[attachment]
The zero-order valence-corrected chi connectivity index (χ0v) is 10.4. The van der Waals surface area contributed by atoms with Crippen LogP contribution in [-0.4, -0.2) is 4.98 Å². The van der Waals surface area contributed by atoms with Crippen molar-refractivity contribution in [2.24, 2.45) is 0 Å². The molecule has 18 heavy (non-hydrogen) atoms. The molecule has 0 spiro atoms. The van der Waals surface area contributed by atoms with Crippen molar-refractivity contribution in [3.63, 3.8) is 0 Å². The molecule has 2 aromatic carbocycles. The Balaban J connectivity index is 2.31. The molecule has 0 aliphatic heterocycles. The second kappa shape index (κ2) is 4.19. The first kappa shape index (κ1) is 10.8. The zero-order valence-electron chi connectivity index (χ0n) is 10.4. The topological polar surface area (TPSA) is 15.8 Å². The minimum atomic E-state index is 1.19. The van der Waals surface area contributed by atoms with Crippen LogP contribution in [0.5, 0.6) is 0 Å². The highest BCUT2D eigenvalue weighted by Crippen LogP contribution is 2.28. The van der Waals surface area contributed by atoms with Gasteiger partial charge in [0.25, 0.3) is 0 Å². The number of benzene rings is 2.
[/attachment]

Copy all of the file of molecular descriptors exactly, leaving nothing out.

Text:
The zero-order valence-corrected chi connectivity index (χ0v) is 10.4. The van der Waals surface area contributed by atoms with Crippen LogP contribution in [-0.4, -0.2) is 4.98 Å². The van der Waals surface area contributed by atoms with Crippen molar-refractivity contribution in [2.24, 2.45) is 0 Å². The molecule has 18 heavy (non-hydrogen) atoms. The molecule has 0 spiro atoms. The van der Waals surface area contributed by atoms with Crippen molar-refractivity contribution in [3.63, 3.8) is 0 Å². The molecule has 2 aromatic carbocycles. The Balaban J connectivity index is 2.31. The molecule has 0 aliphatic heterocycles. The second kappa shape index (κ2) is 4.19. The first kappa shape index (κ1) is 10.8. The zero-order valence-electron chi connectivity index (χ0n) is 10.4. The topological polar surface area (TPSA) is 15.8 Å². The minimum atomic E-state index is 1.19. The van der Waals surface area contributed by atoms with Crippen LogP contribution in [0.5, 0.6) is 0 Å². The highest BCUT2D eigenvalue weighted by Crippen LogP contribution is 2.28. The van der Waals surface area contributed by atoms with Gasteiger partial charge in [0.25, 0.3) is 0 Å². The number of benzene rings is 2.